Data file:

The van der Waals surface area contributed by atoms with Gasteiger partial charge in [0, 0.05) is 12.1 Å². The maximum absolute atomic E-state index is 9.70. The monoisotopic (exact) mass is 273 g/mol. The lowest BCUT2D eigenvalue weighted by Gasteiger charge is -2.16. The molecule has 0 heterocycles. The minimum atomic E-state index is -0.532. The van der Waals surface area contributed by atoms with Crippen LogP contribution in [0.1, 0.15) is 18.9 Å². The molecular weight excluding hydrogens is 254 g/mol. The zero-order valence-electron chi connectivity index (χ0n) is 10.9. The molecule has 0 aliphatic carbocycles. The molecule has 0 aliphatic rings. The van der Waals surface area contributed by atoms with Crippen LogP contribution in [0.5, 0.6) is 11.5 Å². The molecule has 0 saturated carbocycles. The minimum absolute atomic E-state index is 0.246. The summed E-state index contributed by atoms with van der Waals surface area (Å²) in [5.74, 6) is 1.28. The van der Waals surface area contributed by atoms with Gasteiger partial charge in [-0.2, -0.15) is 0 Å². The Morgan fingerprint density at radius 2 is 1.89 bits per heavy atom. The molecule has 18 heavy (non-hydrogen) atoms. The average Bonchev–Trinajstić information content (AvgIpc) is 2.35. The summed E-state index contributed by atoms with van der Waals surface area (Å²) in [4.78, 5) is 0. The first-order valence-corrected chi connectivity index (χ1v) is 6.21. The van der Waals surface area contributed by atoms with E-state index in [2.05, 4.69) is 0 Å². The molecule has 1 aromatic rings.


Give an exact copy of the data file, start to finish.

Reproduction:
The van der Waals surface area contributed by atoms with Gasteiger partial charge in [0, 0.05) is 12.1 Å². The maximum absolute atomic E-state index is 9.70. The monoisotopic (exact) mass is 273 g/mol. The lowest BCUT2D eigenvalue weighted by Gasteiger charge is -2.16. The molecule has 0 heterocycles. The minimum atomic E-state index is -0.532. The van der Waals surface area contributed by atoms with Crippen LogP contribution in [0.1, 0.15) is 18.9 Å². The molecular weight excluding hydrogens is 254 g/mol. The zero-order valence-electron chi connectivity index (χ0n) is 10.9. The molecule has 0 aliphatic carbocycles. The molecule has 0 aliphatic rings. The van der Waals surface area contributed by atoms with Crippen LogP contribution in [0.5, 0.6) is 11.5 Å². The molecule has 0 saturated carbocycles. The minimum absolute atomic E-state index is 0.246. The summed E-state index contributed by atoms with van der Waals surface area (Å²) in [5.74, 6) is 1.28. The van der Waals surface area contributed by atoms with Gasteiger partial charge in [-0.2, -0.15) is 0 Å². The Morgan fingerprint density at radius 2 is 1.89 bits per heavy atom. The molecule has 18 heavy (non-hydrogen) atoms. The average Bonchev–Trinajstić information content (AvgIpc) is 2.35. The summed E-state index contributed by atoms with van der Waals surface area (Å²) in [4.78, 5) is 0. The first-order valence-corrected chi connectivity index (χ1v) is 6.21. The van der Waals surface area contributed by atoms with E-state index in [2.05, 4.69) is 0 Å². The molecule has 1 aromatic rings.